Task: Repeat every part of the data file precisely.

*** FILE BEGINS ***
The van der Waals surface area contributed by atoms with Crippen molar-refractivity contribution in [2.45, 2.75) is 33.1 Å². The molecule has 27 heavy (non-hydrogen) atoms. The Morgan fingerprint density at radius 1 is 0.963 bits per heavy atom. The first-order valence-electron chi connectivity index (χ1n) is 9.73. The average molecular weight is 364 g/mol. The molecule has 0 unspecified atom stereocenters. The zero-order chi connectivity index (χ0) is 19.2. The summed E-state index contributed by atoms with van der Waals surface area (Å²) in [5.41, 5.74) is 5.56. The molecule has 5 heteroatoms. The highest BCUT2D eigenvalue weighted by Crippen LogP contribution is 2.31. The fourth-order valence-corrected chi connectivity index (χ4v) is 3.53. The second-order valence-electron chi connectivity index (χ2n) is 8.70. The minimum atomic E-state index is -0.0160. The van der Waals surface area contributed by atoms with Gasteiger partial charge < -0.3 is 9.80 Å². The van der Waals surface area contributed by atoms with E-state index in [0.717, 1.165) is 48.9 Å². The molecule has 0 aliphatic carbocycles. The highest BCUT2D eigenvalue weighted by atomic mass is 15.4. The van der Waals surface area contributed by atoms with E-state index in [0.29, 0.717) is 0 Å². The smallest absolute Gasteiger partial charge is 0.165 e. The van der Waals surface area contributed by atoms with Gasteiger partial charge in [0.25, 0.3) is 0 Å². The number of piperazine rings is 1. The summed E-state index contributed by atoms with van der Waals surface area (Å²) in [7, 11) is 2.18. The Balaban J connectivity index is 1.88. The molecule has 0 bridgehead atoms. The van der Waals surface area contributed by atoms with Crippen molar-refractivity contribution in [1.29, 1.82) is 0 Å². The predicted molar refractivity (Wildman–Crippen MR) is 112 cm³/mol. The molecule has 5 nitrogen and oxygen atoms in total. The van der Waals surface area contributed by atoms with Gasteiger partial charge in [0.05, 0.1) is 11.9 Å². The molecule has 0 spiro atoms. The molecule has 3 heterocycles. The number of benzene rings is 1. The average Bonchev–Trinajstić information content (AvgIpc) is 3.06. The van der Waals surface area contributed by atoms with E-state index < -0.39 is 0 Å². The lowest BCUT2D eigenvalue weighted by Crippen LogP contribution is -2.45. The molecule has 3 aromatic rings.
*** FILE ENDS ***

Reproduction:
The van der Waals surface area contributed by atoms with Crippen molar-refractivity contribution in [2.45, 2.75) is 33.1 Å². The molecule has 27 heavy (non-hydrogen) atoms. The Morgan fingerprint density at radius 1 is 0.963 bits per heavy atom. The first-order valence-electron chi connectivity index (χ1n) is 9.73. The average molecular weight is 364 g/mol. The molecule has 0 unspecified atom stereocenters. The zero-order chi connectivity index (χ0) is 19.2. The summed E-state index contributed by atoms with van der Waals surface area (Å²) in [5.41, 5.74) is 5.56. The molecule has 5 heteroatoms. The highest BCUT2D eigenvalue weighted by Crippen LogP contribution is 2.31. The fourth-order valence-corrected chi connectivity index (χ4v) is 3.53. The second-order valence-electron chi connectivity index (χ2n) is 8.70. The minimum atomic E-state index is -0.0160. The van der Waals surface area contributed by atoms with Gasteiger partial charge < -0.3 is 9.80 Å². The van der Waals surface area contributed by atoms with E-state index in [0.717, 1.165) is 48.9 Å². The molecule has 0 aliphatic carbocycles. The highest BCUT2D eigenvalue weighted by atomic mass is 15.4. The van der Waals surface area contributed by atoms with E-state index in [0.29, 0.717) is 0 Å². The smallest absolute Gasteiger partial charge is 0.165 e. The van der Waals surface area contributed by atoms with Gasteiger partial charge in [0.25, 0.3) is 0 Å². The number of piperazine rings is 1. The summed E-state index contributed by atoms with van der Waals surface area (Å²) in [7, 11) is 2.18. The Balaban J connectivity index is 1.88. The molecule has 0 bridgehead atoms. The van der Waals surface area contributed by atoms with Crippen molar-refractivity contribution in [1.29, 1.82) is 0 Å². The predicted molar refractivity (Wildman–Crippen MR) is 112 cm³/mol. The molecule has 5 nitrogen and oxygen atoms in total. The van der Waals surface area contributed by atoms with Gasteiger partial charge in [0.05, 0.1) is 11.9 Å². The molecule has 0 spiro atoms. The molecule has 3 heterocycles. The number of benzene rings is 1. The average Bonchev–Trinajstić information content (AvgIpc) is 3.06. The van der Waals surface area contributed by atoms with E-state index < -0.39 is 0 Å². The lowest BCUT2D eigenvalue weighted by Crippen LogP contribution is -2.45. The molecule has 3 aromatic rings.